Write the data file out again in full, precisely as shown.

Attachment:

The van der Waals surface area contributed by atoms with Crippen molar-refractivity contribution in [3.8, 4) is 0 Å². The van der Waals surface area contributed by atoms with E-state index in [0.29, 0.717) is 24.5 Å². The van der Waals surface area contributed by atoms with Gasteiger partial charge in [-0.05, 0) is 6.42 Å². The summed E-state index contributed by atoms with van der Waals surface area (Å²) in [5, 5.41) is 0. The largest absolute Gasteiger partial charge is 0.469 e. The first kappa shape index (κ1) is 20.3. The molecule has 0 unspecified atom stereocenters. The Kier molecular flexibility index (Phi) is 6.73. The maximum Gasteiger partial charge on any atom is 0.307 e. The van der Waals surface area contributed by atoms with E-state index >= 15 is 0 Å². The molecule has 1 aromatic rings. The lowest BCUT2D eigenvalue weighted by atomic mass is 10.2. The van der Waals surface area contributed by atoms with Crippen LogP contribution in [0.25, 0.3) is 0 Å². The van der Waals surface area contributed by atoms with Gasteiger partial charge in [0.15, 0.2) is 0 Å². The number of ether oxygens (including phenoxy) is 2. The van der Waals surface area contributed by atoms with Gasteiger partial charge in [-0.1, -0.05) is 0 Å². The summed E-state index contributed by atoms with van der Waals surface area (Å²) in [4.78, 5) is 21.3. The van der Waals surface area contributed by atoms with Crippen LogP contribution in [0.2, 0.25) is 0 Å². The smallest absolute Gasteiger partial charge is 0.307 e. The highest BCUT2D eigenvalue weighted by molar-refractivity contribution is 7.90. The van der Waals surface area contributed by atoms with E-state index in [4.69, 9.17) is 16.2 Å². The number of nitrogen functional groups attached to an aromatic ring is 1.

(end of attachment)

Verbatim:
The van der Waals surface area contributed by atoms with Crippen molar-refractivity contribution in [3.8, 4) is 0 Å². The van der Waals surface area contributed by atoms with E-state index in [0.29, 0.717) is 24.5 Å². The van der Waals surface area contributed by atoms with Gasteiger partial charge in [-0.05, 0) is 6.42 Å². The summed E-state index contributed by atoms with van der Waals surface area (Å²) in [5, 5.41) is 0. The largest absolute Gasteiger partial charge is 0.469 e. The first kappa shape index (κ1) is 20.3. The molecule has 0 unspecified atom stereocenters. The Kier molecular flexibility index (Phi) is 6.73. The maximum Gasteiger partial charge on any atom is 0.307 e. The van der Waals surface area contributed by atoms with E-state index >= 15 is 0 Å². The molecule has 1 aromatic rings. The lowest BCUT2D eigenvalue weighted by atomic mass is 10.2. The van der Waals surface area contributed by atoms with Crippen LogP contribution in [0.25, 0.3) is 0 Å². The van der Waals surface area contributed by atoms with Gasteiger partial charge in [0.15, 0.2) is 0 Å². The number of ether oxygens (including phenoxy) is 2. The van der Waals surface area contributed by atoms with Gasteiger partial charge in [-0.1, -0.05) is 0 Å². The summed E-state index contributed by atoms with van der Waals surface area (Å²) in [4.78, 5) is 21.3. The van der Waals surface area contributed by atoms with Crippen LogP contribution in [0.2, 0.25) is 0 Å². The smallest absolute Gasteiger partial charge is 0.307 e. The highest BCUT2D eigenvalue weighted by molar-refractivity contribution is 7.90. The van der Waals surface area contributed by atoms with E-state index in [4.69, 9.17) is 16.2 Å². The number of nitrogen functional groups attached to an aromatic ring is 1.